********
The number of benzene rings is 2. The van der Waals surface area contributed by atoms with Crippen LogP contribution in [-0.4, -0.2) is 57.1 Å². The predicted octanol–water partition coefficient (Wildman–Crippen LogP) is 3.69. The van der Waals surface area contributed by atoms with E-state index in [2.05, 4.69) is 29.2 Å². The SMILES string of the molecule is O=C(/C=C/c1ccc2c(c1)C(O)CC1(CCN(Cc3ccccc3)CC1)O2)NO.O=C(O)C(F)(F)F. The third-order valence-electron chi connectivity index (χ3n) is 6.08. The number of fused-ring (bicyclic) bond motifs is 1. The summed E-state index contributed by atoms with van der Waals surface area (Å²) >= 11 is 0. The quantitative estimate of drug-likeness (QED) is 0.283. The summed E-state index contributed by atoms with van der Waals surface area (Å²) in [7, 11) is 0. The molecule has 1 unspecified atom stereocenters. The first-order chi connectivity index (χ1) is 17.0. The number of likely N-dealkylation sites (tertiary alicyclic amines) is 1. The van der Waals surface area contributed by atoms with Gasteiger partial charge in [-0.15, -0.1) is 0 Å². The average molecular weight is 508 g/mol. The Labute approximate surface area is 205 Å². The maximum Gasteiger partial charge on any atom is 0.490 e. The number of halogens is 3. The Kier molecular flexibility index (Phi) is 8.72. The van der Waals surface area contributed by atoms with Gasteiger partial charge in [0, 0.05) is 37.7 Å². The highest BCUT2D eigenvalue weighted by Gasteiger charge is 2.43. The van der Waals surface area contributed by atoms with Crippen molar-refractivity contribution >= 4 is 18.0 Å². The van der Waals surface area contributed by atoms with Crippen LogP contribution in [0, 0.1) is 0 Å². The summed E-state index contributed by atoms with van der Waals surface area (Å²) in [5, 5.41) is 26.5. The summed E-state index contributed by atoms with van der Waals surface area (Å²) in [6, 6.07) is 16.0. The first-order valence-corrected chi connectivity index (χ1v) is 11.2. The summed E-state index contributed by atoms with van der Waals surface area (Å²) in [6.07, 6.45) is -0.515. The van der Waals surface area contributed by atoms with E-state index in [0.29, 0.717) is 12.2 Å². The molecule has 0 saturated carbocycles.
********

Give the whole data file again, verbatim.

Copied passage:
The number of benzene rings is 2. The van der Waals surface area contributed by atoms with Crippen LogP contribution in [-0.4, -0.2) is 57.1 Å². The predicted octanol–water partition coefficient (Wildman–Crippen LogP) is 3.69. The van der Waals surface area contributed by atoms with E-state index in [2.05, 4.69) is 29.2 Å². The SMILES string of the molecule is O=C(/C=C/c1ccc2c(c1)C(O)CC1(CCN(Cc3ccccc3)CC1)O2)NO.O=C(O)C(F)(F)F. The third-order valence-electron chi connectivity index (χ3n) is 6.08. The number of fused-ring (bicyclic) bond motifs is 1. The summed E-state index contributed by atoms with van der Waals surface area (Å²) >= 11 is 0. The quantitative estimate of drug-likeness (QED) is 0.283. The summed E-state index contributed by atoms with van der Waals surface area (Å²) in [7, 11) is 0. The molecule has 1 unspecified atom stereocenters. The first-order chi connectivity index (χ1) is 17.0. The number of likely N-dealkylation sites (tertiary alicyclic amines) is 1. The van der Waals surface area contributed by atoms with Gasteiger partial charge in [-0.15, -0.1) is 0 Å². The average molecular weight is 508 g/mol. The Labute approximate surface area is 205 Å². The maximum Gasteiger partial charge on any atom is 0.490 e. The number of halogens is 3. The Kier molecular flexibility index (Phi) is 8.72. The van der Waals surface area contributed by atoms with Gasteiger partial charge in [0, 0.05) is 37.7 Å². The highest BCUT2D eigenvalue weighted by Gasteiger charge is 2.43. The van der Waals surface area contributed by atoms with Crippen molar-refractivity contribution >= 4 is 18.0 Å². The van der Waals surface area contributed by atoms with Crippen LogP contribution in [0, 0.1) is 0 Å². The summed E-state index contributed by atoms with van der Waals surface area (Å²) in [5, 5.41) is 26.5. The summed E-state index contributed by atoms with van der Waals surface area (Å²) in [6, 6.07) is 16.0. The first-order valence-corrected chi connectivity index (χ1v) is 11.2. The summed E-state index contributed by atoms with van der Waals surface area (Å²) in [6.07, 6.45) is -0.515. The van der Waals surface area contributed by atoms with E-state index in [0.29, 0.717) is 12.2 Å². The molecule has 0 saturated carbocycles.